Going on job interviews is time consuming and also relatively stressful, particularly if you’re doing it while you’re already employed. For this reason, many people are hesitant to go on an interview unless they’re positive that they’re excited about the opportunity they’re headed to talk about. However, there are certainly some benefits to attending an interview, even if you’re not totally sold on the job opening. They include:
Honing your interview skills
Interviewing is nerve-wracking for even the most confident person. Any time you get a chance to practice doing it, take it. When you interview for a job you’re not desperately hoping to get, you can practice interviewing without the pressure of saying exactly the right thing. This way, when you’re in a situation where you really do want to get the job, you’ll feel better prepared.
You may find that you actually really do want the position
Perhaps the company’s website fell flat or the job description was bland, which led you to believe that you weren’t enthused about the opportunity. When you actually show up, you may realize that the job really is a great fit. Had you gone simply off of first impressions, you could have missed out on the potential for a new role you’re excited about.
You’ll learn about what hiring managers are looking for
Even if it turns out the position isn’t a great fit, you’ll get to do your own research about what hiring managers are looking for. What kinds of questions did they ask you during the interview? What portions of your resume did they seem to focus on? Use this information to shape your cover letters going forward and future interview discussions.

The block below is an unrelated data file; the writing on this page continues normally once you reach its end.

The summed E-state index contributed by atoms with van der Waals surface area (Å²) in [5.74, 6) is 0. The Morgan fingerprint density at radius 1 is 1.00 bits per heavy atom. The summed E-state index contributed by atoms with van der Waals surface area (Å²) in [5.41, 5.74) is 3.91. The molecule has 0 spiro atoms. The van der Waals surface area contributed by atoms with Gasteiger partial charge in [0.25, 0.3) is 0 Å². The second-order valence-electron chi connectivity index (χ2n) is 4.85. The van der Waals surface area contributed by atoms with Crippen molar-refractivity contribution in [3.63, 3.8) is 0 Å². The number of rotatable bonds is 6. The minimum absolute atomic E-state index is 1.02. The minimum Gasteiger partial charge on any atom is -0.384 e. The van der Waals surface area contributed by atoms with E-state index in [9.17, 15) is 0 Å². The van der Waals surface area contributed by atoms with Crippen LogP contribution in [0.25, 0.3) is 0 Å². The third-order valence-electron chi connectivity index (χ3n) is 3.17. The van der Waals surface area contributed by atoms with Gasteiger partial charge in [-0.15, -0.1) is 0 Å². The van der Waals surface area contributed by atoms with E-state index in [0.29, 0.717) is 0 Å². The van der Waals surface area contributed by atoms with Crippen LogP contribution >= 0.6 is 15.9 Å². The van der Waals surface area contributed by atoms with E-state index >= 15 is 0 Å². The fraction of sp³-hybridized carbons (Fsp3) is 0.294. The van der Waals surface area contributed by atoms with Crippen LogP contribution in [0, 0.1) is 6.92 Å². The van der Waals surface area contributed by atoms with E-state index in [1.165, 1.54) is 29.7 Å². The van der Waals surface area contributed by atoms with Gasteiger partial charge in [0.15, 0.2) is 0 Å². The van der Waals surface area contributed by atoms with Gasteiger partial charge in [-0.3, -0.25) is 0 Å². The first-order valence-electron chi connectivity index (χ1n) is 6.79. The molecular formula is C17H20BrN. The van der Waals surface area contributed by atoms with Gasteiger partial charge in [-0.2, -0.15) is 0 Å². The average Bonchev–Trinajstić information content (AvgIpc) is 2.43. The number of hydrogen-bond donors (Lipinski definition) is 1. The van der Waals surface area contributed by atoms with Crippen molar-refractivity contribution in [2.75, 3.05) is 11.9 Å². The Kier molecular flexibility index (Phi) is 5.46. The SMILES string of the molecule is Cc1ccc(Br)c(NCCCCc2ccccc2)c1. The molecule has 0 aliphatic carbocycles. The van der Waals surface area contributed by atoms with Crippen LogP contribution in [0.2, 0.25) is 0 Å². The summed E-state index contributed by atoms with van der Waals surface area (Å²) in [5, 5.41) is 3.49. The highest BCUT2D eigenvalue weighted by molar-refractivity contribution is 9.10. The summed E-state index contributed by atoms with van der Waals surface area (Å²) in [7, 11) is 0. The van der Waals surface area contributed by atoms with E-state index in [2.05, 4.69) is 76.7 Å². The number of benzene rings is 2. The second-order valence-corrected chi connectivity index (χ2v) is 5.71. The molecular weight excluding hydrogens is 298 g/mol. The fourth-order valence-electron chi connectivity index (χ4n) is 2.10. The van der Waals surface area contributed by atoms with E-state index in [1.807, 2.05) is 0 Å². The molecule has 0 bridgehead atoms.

You’ll figure out what you are and aren’t looking for
As you go out on more interviews, you’ll get a better sense of what you’re looking for in a job. What matters to you the most, salary or company culture? Do you want to be in a big office or a smaller one? What area of town would you like to work in? You may have an idea in your mind when you begin the job search process, but this could change when you actually begin interviewing. Even if the job opening turns out to not be for you, the process can still be a highly valuable learning experience.
Job interviewing is also a form of networking. Say you meet a hiring manager you really hit it off with. Perhaps the position she’s got open isn’t for you, but in six months she leaves and heads to a new company. Down the road, she may end up calling you for an open job there that’s just what you’ve been hoping to find. You never know who you might meet when you’re out interviewing.